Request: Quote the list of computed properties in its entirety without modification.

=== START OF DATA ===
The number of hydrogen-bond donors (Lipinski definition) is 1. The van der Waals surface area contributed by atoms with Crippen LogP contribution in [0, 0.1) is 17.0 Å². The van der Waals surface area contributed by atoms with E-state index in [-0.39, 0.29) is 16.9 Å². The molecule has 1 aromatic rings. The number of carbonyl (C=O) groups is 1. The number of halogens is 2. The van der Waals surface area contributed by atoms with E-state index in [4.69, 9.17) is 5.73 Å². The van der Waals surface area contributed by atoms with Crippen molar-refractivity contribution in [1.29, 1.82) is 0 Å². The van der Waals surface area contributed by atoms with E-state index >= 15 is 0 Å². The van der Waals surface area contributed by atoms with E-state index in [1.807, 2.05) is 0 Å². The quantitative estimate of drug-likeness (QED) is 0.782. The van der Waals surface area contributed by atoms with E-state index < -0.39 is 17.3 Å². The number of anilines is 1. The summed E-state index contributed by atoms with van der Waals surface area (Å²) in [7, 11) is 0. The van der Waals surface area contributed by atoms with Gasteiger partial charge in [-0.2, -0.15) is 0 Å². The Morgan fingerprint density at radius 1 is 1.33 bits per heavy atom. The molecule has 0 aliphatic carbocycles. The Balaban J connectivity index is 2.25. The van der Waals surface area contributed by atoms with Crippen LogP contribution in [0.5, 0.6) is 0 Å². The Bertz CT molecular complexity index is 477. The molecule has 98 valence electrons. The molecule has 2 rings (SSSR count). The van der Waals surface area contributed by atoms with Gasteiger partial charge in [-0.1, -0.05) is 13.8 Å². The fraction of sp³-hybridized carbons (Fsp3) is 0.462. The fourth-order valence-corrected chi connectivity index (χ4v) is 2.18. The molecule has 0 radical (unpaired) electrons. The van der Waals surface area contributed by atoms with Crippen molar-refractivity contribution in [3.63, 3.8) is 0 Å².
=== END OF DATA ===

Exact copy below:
The number of hydrogen-bond donors (Lipinski definition) is 1. The van der Waals surface area contributed by atoms with Crippen LogP contribution in [0, 0.1) is 17.0 Å². The van der Waals surface area contributed by atoms with E-state index in [-0.39, 0.29) is 16.9 Å². The molecule has 1 aromatic rings. The number of carbonyl (C=O) groups is 1. The number of halogens is 2. The van der Waals surface area contributed by atoms with E-state index in [4.69, 9.17) is 5.73 Å². The van der Waals surface area contributed by atoms with Crippen molar-refractivity contribution in [1.29, 1.82) is 0 Å². The van der Waals surface area contributed by atoms with E-state index >= 15 is 0 Å². The van der Waals surface area contributed by atoms with E-state index in [1.807, 2.05) is 0 Å². The quantitative estimate of drug-likeness (QED) is 0.782. The van der Waals surface area contributed by atoms with E-state index < -0.39 is 17.3 Å². The number of anilines is 1. The summed E-state index contributed by atoms with van der Waals surface area (Å²) in [7, 11) is 0. The van der Waals surface area contributed by atoms with Gasteiger partial charge in [-0.2, -0.15) is 0 Å². The Morgan fingerprint density at radius 1 is 1.33 bits per heavy atom. The molecule has 0 aliphatic carbocycles. The Balaban J connectivity index is 2.25. The van der Waals surface area contributed by atoms with Crippen LogP contribution in [0.5, 0.6) is 0 Å². The Bertz CT molecular complexity index is 477. The molecule has 98 valence electrons. The molecule has 2 rings (SSSR count). The van der Waals surface area contributed by atoms with Gasteiger partial charge in [-0.1, -0.05) is 13.8 Å². The fraction of sp³-hybridized carbons (Fsp3) is 0.462. The fourth-order valence-corrected chi connectivity index (χ4v) is 2.18. The molecule has 0 radical (unpaired) electrons. The van der Waals surface area contributed by atoms with Crippen molar-refractivity contribution in [3.63, 3.8) is 0 Å².